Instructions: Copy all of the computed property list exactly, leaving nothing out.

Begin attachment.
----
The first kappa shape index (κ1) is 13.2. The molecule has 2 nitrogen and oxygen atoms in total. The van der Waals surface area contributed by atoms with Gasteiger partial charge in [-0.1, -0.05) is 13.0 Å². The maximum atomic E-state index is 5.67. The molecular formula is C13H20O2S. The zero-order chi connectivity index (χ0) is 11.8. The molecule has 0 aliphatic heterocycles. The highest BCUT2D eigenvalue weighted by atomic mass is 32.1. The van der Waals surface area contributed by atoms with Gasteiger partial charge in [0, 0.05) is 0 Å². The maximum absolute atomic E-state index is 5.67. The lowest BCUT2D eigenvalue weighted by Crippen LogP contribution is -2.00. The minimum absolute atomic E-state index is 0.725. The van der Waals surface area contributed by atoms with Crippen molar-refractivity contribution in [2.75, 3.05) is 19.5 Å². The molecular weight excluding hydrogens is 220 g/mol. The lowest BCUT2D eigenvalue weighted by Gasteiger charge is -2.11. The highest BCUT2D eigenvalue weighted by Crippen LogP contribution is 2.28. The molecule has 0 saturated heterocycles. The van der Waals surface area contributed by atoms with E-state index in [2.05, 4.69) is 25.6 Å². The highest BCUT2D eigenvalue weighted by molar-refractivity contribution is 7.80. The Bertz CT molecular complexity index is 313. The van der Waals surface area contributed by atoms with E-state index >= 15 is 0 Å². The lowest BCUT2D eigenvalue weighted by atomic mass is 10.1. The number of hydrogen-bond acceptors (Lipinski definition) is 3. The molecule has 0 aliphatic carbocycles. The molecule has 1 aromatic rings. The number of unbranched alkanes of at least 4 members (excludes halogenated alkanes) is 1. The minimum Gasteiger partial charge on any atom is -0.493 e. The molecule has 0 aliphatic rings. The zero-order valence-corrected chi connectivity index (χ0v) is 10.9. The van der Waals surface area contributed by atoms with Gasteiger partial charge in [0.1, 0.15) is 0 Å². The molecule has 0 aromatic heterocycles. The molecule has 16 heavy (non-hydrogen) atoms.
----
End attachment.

The first kappa shape index (κ1) is 13.2. The molecule has 2 nitrogen and oxygen atoms in total. The van der Waals surface area contributed by atoms with Gasteiger partial charge in [-0.1, -0.05) is 13.0 Å². The maximum atomic E-state index is 5.67. The molecular formula is C13H20O2S. The zero-order chi connectivity index (χ0) is 11.8. The molecule has 0 aliphatic heterocycles. The highest BCUT2D eigenvalue weighted by atomic mass is 32.1. The van der Waals surface area contributed by atoms with Gasteiger partial charge in [0, 0.05) is 0 Å². The maximum absolute atomic E-state index is 5.67. The lowest BCUT2D eigenvalue weighted by Crippen LogP contribution is -2.00. The minimum absolute atomic E-state index is 0.725. The van der Waals surface area contributed by atoms with Crippen molar-refractivity contribution in [2.75, 3.05) is 19.5 Å². The molecular weight excluding hydrogens is 220 g/mol. The lowest BCUT2D eigenvalue weighted by Gasteiger charge is -2.11. The highest BCUT2D eigenvalue weighted by Crippen LogP contribution is 2.28. The molecule has 0 saturated heterocycles. The van der Waals surface area contributed by atoms with E-state index in [2.05, 4.69) is 25.6 Å². The highest BCUT2D eigenvalue weighted by molar-refractivity contribution is 7.80. The Bertz CT molecular complexity index is 313. The van der Waals surface area contributed by atoms with E-state index >= 15 is 0 Å². The lowest BCUT2D eigenvalue weighted by atomic mass is 10.1. The number of hydrogen-bond acceptors (Lipinski definition) is 3. The molecule has 0 aliphatic carbocycles. The molecule has 1 aromatic rings. The number of unbranched alkanes of at least 4 members (excludes halogenated alkanes) is 1. The minimum Gasteiger partial charge on any atom is -0.493 e. The molecule has 0 aliphatic rings. The zero-order valence-corrected chi connectivity index (χ0v) is 10.9. The van der Waals surface area contributed by atoms with Gasteiger partial charge in [0.1, 0.15) is 0 Å². The molecule has 0 aromatic heterocycles. The molecule has 16 heavy (non-hydrogen) atoms.